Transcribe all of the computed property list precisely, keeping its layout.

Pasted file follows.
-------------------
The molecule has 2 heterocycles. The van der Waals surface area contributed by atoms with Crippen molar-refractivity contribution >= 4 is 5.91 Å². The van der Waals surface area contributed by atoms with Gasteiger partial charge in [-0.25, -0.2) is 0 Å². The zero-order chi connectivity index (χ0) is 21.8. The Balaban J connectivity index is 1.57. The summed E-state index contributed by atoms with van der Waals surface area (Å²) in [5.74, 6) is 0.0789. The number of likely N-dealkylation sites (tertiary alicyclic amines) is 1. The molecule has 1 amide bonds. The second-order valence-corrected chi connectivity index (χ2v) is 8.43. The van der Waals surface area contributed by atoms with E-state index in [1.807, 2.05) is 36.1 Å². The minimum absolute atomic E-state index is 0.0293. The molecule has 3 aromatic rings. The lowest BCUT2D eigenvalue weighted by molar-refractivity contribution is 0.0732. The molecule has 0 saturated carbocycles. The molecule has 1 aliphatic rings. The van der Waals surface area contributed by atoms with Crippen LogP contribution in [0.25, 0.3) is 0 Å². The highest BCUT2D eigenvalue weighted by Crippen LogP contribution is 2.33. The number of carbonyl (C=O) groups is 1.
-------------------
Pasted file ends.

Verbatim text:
The molecule has 2 heterocycles. The van der Waals surface area contributed by atoms with Crippen molar-refractivity contribution >= 4 is 5.91 Å². The van der Waals surface area contributed by atoms with Gasteiger partial charge in [-0.25, -0.2) is 0 Å². The zero-order chi connectivity index (χ0) is 21.8. The Balaban J connectivity index is 1.57. The summed E-state index contributed by atoms with van der Waals surface area (Å²) in [5.74, 6) is 0.0789. The number of likely N-dealkylation sites (tertiary alicyclic amines) is 1. The molecule has 1 amide bonds. The second-order valence-corrected chi connectivity index (χ2v) is 8.43. The van der Waals surface area contributed by atoms with E-state index in [1.807, 2.05) is 36.1 Å². The minimum absolute atomic E-state index is 0.0293. The molecule has 3 aromatic rings. The lowest BCUT2D eigenvalue weighted by molar-refractivity contribution is 0.0732. The molecule has 0 saturated carbocycles. The molecule has 1 aliphatic rings. The van der Waals surface area contributed by atoms with Crippen LogP contribution in [0.25, 0.3) is 0 Å². The highest BCUT2D eigenvalue weighted by Crippen LogP contribution is 2.33. The number of carbonyl (C=O) groups is 1.